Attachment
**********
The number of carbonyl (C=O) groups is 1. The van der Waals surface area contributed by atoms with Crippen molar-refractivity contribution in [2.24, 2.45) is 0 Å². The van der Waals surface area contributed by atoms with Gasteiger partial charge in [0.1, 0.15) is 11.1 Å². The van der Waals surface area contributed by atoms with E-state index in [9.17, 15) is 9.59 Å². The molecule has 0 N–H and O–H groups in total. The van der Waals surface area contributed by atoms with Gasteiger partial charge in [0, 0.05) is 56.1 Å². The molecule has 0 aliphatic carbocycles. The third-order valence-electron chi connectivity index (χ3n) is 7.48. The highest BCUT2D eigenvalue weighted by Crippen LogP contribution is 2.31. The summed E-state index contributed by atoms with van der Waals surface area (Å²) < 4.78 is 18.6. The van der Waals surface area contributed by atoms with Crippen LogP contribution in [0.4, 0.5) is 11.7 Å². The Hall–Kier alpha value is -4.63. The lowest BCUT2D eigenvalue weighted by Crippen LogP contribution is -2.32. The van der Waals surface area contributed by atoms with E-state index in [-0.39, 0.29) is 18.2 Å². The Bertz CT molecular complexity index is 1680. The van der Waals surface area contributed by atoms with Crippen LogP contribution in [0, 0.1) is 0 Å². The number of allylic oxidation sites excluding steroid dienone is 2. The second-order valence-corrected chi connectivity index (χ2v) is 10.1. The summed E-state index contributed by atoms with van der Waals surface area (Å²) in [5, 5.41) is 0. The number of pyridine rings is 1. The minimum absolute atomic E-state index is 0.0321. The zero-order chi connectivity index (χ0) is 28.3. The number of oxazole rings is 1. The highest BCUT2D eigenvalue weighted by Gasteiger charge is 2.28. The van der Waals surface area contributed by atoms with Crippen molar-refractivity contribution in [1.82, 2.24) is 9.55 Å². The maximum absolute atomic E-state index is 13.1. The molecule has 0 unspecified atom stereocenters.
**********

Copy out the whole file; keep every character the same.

The number of carbonyl (C=O) groups is 1. The van der Waals surface area contributed by atoms with Crippen molar-refractivity contribution in [2.24, 2.45) is 0 Å². The van der Waals surface area contributed by atoms with Gasteiger partial charge in [0.1, 0.15) is 11.1 Å². The van der Waals surface area contributed by atoms with E-state index in [9.17, 15) is 9.59 Å². The molecule has 0 N–H and O–H groups in total. The van der Waals surface area contributed by atoms with Gasteiger partial charge in [0, 0.05) is 56.1 Å². The molecule has 0 aliphatic carbocycles. The third-order valence-electron chi connectivity index (χ3n) is 7.48. The highest BCUT2D eigenvalue weighted by Crippen LogP contribution is 2.31. The summed E-state index contributed by atoms with van der Waals surface area (Å²) < 4.78 is 18.6. The van der Waals surface area contributed by atoms with Crippen LogP contribution in [0.4, 0.5) is 11.7 Å². The Hall–Kier alpha value is -4.63. The lowest BCUT2D eigenvalue weighted by Crippen LogP contribution is -2.32. The van der Waals surface area contributed by atoms with E-state index in [-0.39, 0.29) is 18.2 Å². The Bertz CT molecular complexity index is 1680. The van der Waals surface area contributed by atoms with Crippen LogP contribution in [0, 0.1) is 0 Å². The number of allylic oxidation sites excluding steroid dienone is 2. The second-order valence-corrected chi connectivity index (χ2v) is 10.1. The summed E-state index contributed by atoms with van der Waals surface area (Å²) in [5, 5.41) is 0. The number of pyridine rings is 1. The minimum absolute atomic E-state index is 0.0321. The zero-order chi connectivity index (χ0) is 28.3. The number of oxazole rings is 1. The highest BCUT2D eigenvalue weighted by Gasteiger charge is 2.28. The van der Waals surface area contributed by atoms with Crippen molar-refractivity contribution in [1.82, 2.24) is 9.55 Å². The maximum absolute atomic E-state index is 13.1. The molecule has 0 unspecified atom stereocenters.